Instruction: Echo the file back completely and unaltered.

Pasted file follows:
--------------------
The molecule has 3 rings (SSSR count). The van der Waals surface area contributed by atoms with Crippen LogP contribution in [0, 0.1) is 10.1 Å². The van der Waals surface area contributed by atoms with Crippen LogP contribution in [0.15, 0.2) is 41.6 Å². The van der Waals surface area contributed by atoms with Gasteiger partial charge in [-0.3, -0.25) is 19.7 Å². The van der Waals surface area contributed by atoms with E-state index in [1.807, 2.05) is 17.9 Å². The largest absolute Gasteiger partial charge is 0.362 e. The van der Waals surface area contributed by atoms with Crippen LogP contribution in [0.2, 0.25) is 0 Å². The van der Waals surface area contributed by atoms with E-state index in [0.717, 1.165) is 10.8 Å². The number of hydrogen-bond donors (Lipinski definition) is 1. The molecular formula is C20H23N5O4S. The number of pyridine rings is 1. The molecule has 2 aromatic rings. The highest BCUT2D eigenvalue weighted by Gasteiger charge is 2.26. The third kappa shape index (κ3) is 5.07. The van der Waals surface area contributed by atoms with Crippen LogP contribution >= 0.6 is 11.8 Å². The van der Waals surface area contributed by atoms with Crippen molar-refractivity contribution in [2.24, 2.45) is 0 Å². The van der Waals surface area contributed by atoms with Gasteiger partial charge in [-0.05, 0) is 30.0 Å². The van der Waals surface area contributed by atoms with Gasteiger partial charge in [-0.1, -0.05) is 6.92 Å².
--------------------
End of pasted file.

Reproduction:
The molecule has 3 rings (SSSR count). The van der Waals surface area contributed by atoms with Crippen LogP contribution in [0, 0.1) is 10.1 Å². The van der Waals surface area contributed by atoms with Crippen LogP contribution in [0.15, 0.2) is 41.6 Å². The van der Waals surface area contributed by atoms with Gasteiger partial charge in [-0.3, -0.25) is 19.7 Å². The van der Waals surface area contributed by atoms with E-state index in [1.807, 2.05) is 17.9 Å². The largest absolute Gasteiger partial charge is 0.362 e. The van der Waals surface area contributed by atoms with Crippen LogP contribution in [0.2, 0.25) is 0 Å². The van der Waals surface area contributed by atoms with E-state index in [0.717, 1.165) is 10.8 Å². The number of hydrogen-bond donors (Lipinski definition) is 1. The molecular formula is C20H23N5O4S. The number of pyridine rings is 1. The molecule has 2 aromatic rings. The highest BCUT2D eigenvalue weighted by Gasteiger charge is 2.26. The third kappa shape index (κ3) is 5.07. The van der Waals surface area contributed by atoms with Crippen LogP contribution >= 0.6 is 11.8 Å². The van der Waals surface area contributed by atoms with Crippen molar-refractivity contribution in [2.24, 2.45) is 0 Å². The van der Waals surface area contributed by atoms with Gasteiger partial charge in [-0.05, 0) is 30.0 Å². The van der Waals surface area contributed by atoms with Gasteiger partial charge in [-0.1, -0.05) is 6.92 Å².